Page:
Tuesday, March 8, 2011

Growing Up

The last year has been a lot of change for me. First time having my own place (correction: our own), first time owning furniture, buying dishes, pots, pans, a vacuum cleaner, a new mattress, a car, becoming a manager at work, applying to grad school. Lots of adult-like things involving such abstractions as logistics, money and responsibility. Let me say this is a process I've been engaged in. That this is happening because it is what feels and seems right at this point in my life. It is the place I've ended up 5 years after following out the ideas I left college with, seeing where they went, seeing their fault lines, contradictions and failings and... going deeper? Anyway, becoming an adult. In what I'd like to emphasize is a continuation of a process of living intentionally and trying to be honest with and true to myself.

The thing about right now that is strange is I am in a very different position than many of my friends. I have a lot of friends from college who are very much living creative, loose, traveling, working a little here and there, no health care, making art, being wild, playful, creative, feeling-oriented lives. I love these people, and the time in which I was living that life with them was the best I've ever felt. It was nothing less than salvation. It was an answer to the stiff, soulless suburban world in which I'd grown up. I place an enormous value on these friendships and want to maintain them, but, for the last year, every time I see an old friend, I end up feeling sad, disoriented, frustrated, inadequate and ultimately just confused.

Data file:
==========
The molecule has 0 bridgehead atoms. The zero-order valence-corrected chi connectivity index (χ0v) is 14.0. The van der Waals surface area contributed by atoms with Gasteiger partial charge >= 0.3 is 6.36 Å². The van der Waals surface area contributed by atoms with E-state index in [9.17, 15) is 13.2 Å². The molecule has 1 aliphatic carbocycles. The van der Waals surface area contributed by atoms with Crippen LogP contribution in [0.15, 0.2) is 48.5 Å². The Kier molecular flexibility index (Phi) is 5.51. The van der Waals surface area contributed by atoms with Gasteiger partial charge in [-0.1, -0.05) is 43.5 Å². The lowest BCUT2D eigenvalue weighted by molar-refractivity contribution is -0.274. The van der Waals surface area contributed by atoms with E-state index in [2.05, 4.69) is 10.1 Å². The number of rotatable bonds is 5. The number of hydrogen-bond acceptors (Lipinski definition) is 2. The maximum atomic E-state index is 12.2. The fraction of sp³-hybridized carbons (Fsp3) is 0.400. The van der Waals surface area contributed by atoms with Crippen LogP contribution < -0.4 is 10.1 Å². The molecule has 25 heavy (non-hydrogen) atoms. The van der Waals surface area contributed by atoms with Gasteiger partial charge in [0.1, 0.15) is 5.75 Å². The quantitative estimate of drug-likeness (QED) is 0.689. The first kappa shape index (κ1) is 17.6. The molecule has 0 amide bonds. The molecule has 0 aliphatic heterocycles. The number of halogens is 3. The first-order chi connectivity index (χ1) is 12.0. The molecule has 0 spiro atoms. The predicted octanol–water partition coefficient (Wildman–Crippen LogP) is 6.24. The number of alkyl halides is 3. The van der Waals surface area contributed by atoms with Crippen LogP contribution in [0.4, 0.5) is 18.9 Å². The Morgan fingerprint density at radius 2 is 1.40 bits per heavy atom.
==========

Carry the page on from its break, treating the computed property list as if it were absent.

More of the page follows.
I have no idea how to balance these forces in myself or the world. On the one hand, I feel almost stupid, in retrospect, for taking this long to take a more active role in my life, to realize I have abilities I can exploit to improve my position and live the life I want to live, and to leverage my education and privilege to make this happen. I feel silly for going to an extremely expensive college in the first place and willfully denying any thoughts about the future. What are you going to do with a creative writing major? It didn't matter. What mattered was that that was what I was feeling then, what I wanted to do. Are you going to go into journalism? I hated that. People who had no idea what creative writing was grappling for a practical application, desperately trying to give you a way to seem respectable, showing their embarrassment for you with their confusion. I sort of wish I had thought seriously about journalism now, but no, I was writing weird subconscious poetry. And learning about life. I don't regret it, but it was an expensive opportunity that most people aren't granted.